"We cannot just carry on as normal, as if nothing has happened. If we were to come to the conclusion that the risks of atomic energy have become too significant, we should stop building new nuclear power plants in Switzerland," he added.
Swiss nuclear power
Switzerland currently has five nuclear reactors which generate about 40% of the country’s energy but will gradually come off the power grid as of 2019.
The five nuclear power plants gradually went into service between 1969 and 1984 and have an unlimited duration operating licence. The operators say the lifespan of the stations runs out between 2019 and 2034.
The authorities currently examine sites for the construction of nuclear waste disposals to be built by 2020.
In 1990 voters approved a ten-year moratorium for the construction of new nuclear power plants. In 2003 – three years after the end of the freeze – the electorate rejected an extension or a definite withdrawal from nuclear energy programmes.
In 1969 an experimental power reactor in an underground cavern was sealed and written off following a core meltdown in 1966.
Three sites for new nuclear power stations have been given a stamp of approval by the national regulatory authorities, who said nuclear safety and the security of the planned facilities at Beznau, Gösgen and Mühleberg were sufficient to continue the projects.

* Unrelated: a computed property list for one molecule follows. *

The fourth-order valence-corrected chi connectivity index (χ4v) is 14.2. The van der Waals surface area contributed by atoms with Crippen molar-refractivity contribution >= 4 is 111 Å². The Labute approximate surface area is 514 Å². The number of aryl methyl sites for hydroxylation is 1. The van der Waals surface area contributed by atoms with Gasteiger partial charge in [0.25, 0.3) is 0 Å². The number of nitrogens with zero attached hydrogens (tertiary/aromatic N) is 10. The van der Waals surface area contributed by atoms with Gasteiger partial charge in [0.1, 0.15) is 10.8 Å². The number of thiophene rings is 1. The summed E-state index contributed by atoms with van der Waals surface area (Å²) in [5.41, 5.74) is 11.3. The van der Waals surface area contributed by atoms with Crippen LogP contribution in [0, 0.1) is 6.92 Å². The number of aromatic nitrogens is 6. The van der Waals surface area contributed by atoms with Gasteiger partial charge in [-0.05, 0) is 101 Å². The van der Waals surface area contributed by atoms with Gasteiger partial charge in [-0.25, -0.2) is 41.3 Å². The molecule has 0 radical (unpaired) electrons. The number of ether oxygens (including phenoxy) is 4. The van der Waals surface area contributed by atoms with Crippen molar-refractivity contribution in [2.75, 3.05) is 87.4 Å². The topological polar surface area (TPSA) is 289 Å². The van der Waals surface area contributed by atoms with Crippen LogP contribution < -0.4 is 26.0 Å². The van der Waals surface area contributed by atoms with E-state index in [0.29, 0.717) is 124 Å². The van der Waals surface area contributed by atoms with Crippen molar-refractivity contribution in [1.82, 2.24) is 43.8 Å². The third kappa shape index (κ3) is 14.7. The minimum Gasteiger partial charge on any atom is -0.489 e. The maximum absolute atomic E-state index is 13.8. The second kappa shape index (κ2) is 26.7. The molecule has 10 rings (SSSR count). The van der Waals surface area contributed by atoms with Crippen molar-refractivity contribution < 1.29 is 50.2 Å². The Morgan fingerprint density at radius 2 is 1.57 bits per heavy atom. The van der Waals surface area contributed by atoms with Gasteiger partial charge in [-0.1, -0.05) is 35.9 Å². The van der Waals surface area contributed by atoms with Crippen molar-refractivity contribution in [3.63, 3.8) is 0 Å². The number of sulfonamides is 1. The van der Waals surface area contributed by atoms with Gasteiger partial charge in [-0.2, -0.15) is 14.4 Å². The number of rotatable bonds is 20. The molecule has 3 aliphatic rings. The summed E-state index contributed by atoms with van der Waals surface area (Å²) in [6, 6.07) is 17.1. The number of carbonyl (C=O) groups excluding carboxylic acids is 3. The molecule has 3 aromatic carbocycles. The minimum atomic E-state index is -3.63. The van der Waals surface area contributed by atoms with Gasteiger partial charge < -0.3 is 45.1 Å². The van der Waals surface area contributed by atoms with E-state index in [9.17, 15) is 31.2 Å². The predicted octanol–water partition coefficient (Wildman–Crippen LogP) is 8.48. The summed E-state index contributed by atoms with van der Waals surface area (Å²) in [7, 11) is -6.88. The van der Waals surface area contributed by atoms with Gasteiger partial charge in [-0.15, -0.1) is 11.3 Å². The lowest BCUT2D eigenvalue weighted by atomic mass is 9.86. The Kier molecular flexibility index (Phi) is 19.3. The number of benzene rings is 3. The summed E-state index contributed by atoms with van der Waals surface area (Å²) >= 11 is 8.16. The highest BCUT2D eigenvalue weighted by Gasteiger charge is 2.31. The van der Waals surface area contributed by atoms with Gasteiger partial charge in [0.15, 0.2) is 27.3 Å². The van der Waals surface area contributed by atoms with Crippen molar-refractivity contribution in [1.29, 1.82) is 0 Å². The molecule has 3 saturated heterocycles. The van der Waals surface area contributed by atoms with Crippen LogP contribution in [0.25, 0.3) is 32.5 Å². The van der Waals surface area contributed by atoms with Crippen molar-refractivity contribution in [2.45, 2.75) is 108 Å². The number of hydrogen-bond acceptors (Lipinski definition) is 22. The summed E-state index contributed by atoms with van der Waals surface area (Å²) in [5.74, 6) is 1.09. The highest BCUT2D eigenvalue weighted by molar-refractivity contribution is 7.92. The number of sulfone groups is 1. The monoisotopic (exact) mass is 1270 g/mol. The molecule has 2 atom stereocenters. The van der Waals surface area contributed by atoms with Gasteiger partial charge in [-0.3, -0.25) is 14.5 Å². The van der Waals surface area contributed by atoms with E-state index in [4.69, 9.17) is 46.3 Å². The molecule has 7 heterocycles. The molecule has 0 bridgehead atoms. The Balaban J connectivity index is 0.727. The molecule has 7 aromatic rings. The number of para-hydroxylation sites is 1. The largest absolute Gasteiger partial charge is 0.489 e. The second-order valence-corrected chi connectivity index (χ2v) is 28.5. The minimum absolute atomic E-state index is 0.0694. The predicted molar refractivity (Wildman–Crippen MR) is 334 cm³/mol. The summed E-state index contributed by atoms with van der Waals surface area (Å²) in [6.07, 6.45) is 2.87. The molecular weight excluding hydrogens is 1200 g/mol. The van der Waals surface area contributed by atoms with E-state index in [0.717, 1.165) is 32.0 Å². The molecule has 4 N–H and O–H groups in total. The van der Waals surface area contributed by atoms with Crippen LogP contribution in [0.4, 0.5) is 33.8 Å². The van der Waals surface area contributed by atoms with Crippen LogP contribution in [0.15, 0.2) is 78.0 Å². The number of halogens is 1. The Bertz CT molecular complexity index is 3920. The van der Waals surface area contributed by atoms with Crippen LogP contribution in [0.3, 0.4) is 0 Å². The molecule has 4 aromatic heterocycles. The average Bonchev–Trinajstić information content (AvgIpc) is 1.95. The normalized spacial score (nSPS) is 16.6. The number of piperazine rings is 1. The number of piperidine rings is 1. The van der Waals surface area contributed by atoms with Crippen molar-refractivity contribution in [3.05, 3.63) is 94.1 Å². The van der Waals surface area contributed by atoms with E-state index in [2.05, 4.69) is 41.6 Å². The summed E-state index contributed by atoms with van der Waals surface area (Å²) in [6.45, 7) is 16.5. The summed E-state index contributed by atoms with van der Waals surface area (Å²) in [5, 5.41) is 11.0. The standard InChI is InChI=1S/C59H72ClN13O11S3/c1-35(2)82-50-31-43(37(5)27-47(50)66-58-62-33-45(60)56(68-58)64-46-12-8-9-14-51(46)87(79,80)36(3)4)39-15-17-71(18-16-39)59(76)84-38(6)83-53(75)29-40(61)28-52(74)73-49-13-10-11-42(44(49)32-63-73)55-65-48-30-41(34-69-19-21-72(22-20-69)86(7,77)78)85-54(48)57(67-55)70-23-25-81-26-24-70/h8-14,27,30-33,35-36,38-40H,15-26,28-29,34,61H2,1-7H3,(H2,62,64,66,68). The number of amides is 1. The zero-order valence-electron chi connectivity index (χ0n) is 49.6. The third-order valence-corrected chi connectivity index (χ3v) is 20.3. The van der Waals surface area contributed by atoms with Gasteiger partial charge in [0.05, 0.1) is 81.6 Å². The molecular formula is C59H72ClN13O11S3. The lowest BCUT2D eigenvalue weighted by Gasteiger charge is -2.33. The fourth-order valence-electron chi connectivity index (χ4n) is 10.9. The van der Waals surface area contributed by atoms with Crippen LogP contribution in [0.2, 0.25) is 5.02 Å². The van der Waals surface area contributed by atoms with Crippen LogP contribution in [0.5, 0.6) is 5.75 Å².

It is widely expected that Swiss voters will have the final say on the construction of new reactors in a nationwide ballot in 2013 or 2014.End of insertion
The 8.9 magnitude earthquake struck northeast Japan on March 11, setting off a 10-metre high tsunami, with waves sweeping away homes, crops, vehicles and submerging farmland.
The death toll is expected to exceed 10,000 from the quake and tsunami, public broadcaster NHK says.
There have been radiation leaks from a damaged nuclear plant after an explosion blew off the roof, raising fears of a meltdown at the facility north of Tokyo. Another reactor at the plant could also explode, officials say.
A Japanese official said there were 190 people within a 10km radius of the nuclear plant when radiation levels rose and 22 people have been confirmed to have suffered contamination.
The plant operator is filling various reactors with sea water to cool them down and reduce pressure in the units.
The nuclear safety agency rated the incident a 4 on the 1 to 7 International Nuclear and Radiological Event Scale, less serious than Three Mile Island, which was a 5, and Chernobyl at 7.
About 300,000 people have been evacuated nationwide and almost two million households without power in the freezing north, domestic media say.End of insertion